Advice to Junior Developers
Being a junior developer is tough. There is a ton of learning that you have to do. Especially when it comes to technology and being an effective software developer. Not only from a technical standpoint, but also on the soft skills and learning how to navigate a team environment or a companies culture.
However, focusing on the technical aspects of things and working specifically with code. It helps if you can pay attention to how you feel while working on your project - especially, when you’re getting irritated. In particular:
When you feel you’re just mindlessly repeating the same thing over and over, with minor changes - there’s probably a structure to your code that you’re manually unrolling.
As you spend time figuring out what a piece of code does, try to make note of what made gaining understanding hard, and what could be done to make it easier. Similarly, when modifying/extending code, or writing tests, make note of what took most effort.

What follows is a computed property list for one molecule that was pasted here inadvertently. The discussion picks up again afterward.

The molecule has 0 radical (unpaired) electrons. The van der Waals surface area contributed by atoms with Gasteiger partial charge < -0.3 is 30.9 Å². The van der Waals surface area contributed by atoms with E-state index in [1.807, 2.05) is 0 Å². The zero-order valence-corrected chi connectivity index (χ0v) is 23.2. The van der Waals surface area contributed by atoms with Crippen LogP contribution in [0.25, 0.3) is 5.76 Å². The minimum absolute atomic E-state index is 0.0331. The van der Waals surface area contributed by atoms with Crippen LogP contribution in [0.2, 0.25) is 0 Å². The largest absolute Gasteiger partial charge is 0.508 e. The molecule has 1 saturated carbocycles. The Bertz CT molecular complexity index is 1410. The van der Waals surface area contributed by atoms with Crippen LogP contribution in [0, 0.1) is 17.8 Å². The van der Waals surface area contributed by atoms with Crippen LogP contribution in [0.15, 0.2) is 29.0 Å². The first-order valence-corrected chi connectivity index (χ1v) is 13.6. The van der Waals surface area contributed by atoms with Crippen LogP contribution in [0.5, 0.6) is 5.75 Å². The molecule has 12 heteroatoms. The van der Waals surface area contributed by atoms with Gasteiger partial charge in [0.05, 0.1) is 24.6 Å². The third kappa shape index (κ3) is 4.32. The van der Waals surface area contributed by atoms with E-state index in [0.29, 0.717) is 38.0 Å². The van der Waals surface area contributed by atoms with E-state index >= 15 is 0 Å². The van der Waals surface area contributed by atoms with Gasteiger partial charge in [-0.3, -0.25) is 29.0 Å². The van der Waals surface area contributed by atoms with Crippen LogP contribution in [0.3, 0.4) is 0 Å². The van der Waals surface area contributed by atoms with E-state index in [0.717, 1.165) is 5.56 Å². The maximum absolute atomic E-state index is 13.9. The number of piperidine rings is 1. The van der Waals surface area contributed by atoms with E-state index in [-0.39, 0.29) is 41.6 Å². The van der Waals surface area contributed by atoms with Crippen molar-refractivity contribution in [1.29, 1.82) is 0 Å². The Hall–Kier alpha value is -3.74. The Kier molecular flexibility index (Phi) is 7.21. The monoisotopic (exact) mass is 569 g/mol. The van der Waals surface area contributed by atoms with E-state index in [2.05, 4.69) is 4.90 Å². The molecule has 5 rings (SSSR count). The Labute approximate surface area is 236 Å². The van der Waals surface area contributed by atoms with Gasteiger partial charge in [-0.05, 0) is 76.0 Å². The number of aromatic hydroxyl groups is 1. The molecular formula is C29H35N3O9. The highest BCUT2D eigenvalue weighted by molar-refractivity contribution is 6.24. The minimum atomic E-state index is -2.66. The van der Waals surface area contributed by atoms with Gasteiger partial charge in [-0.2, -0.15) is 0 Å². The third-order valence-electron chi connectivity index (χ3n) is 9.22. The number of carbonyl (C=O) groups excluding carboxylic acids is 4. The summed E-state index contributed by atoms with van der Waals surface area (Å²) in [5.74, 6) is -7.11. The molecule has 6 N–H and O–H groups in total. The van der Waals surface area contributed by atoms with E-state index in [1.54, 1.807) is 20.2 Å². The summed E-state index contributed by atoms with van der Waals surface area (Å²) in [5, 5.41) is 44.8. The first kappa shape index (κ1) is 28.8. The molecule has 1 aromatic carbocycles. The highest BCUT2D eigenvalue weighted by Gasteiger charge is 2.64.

When you fix a bug, spend some time thinking what caused it, and how could the code be rewritten to make similar bugs impossible to happen (or at least very hard to introduce accidentally).
Not everything that annoys you is a problem with the code (especially when you’re unfamiliar with the codebase or the tooling, the annoyance tends to come from lack of understanding). Not everything should be fixed, even if it’s obviously a code smell.
But I found that, when I paid attention to those negative feelings, I eventually learned ways to avoid them up front - various heuristics that yield code which is easier to understand and has less bugs.
As for following advice from books, I think the best way is to test the advice given by just applying it (whether in a real or purpose-built toy project) and, again, observing whether sticking to it makes you more or less angry over time (and why). Code is an incredibly flexible medium of expression - but it’s not infinitely flexible. It will push back on you when you’re doing things the wrong way.